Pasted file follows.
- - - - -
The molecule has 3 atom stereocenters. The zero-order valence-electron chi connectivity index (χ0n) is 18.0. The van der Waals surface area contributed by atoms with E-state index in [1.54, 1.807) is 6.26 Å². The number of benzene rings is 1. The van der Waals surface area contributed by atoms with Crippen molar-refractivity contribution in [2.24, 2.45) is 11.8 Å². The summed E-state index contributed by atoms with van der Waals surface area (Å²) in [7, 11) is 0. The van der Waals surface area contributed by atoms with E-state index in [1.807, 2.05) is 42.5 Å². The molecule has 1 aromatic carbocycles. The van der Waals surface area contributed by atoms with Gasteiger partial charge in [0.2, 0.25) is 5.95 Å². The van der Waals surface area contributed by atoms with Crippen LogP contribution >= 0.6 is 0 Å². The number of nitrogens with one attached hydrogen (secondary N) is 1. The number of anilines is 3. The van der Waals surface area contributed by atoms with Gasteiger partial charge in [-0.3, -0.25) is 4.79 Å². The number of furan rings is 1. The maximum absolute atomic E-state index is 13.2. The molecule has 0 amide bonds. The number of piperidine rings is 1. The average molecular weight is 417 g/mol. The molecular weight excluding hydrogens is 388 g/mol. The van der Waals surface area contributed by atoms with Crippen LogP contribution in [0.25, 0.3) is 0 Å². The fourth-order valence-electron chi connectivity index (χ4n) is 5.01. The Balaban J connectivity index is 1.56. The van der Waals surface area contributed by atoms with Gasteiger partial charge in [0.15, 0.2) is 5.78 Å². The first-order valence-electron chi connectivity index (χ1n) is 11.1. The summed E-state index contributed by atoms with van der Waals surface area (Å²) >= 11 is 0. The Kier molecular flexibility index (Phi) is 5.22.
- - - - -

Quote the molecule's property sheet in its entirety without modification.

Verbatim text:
The molecule has 3 atom stereocenters. The zero-order valence-electron chi connectivity index (χ0n) is 18.0. The van der Waals surface area contributed by atoms with E-state index in [1.54, 1.807) is 6.26 Å². The number of benzene rings is 1. The van der Waals surface area contributed by atoms with Crippen molar-refractivity contribution in [2.24, 2.45) is 11.8 Å². The summed E-state index contributed by atoms with van der Waals surface area (Å²) in [7, 11) is 0. The van der Waals surface area contributed by atoms with E-state index in [1.807, 2.05) is 42.5 Å². The molecule has 1 aromatic carbocycles. The van der Waals surface area contributed by atoms with Gasteiger partial charge in [0.2, 0.25) is 5.95 Å². The van der Waals surface area contributed by atoms with Crippen LogP contribution >= 0.6 is 0 Å². The number of nitrogens with one attached hydrogen (secondary N) is 1. The number of anilines is 3. The van der Waals surface area contributed by atoms with Gasteiger partial charge in [-0.3, -0.25) is 4.79 Å². The number of furan rings is 1. The maximum absolute atomic E-state index is 13.2. The molecule has 0 amide bonds. The number of piperidine rings is 1. The average molecular weight is 417 g/mol. The molecular weight excluding hydrogens is 388 g/mol. The van der Waals surface area contributed by atoms with Crippen LogP contribution in [0.25, 0.3) is 0 Å². The fourth-order valence-electron chi connectivity index (χ4n) is 5.01. The Balaban J connectivity index is 1.56. The van der Waals surface area contributed by atoms with Gasteiger partial charge in [0.15, 0.2) is 5.78 Å². The first-order valence-electron chi connectivity index (χ1n) is 11.1. The summed E-state index contributed by atoms with van der Waals surface area (Å²) >= 11 is 0. The Kier molecular flexibility index (Phi) is 5.22.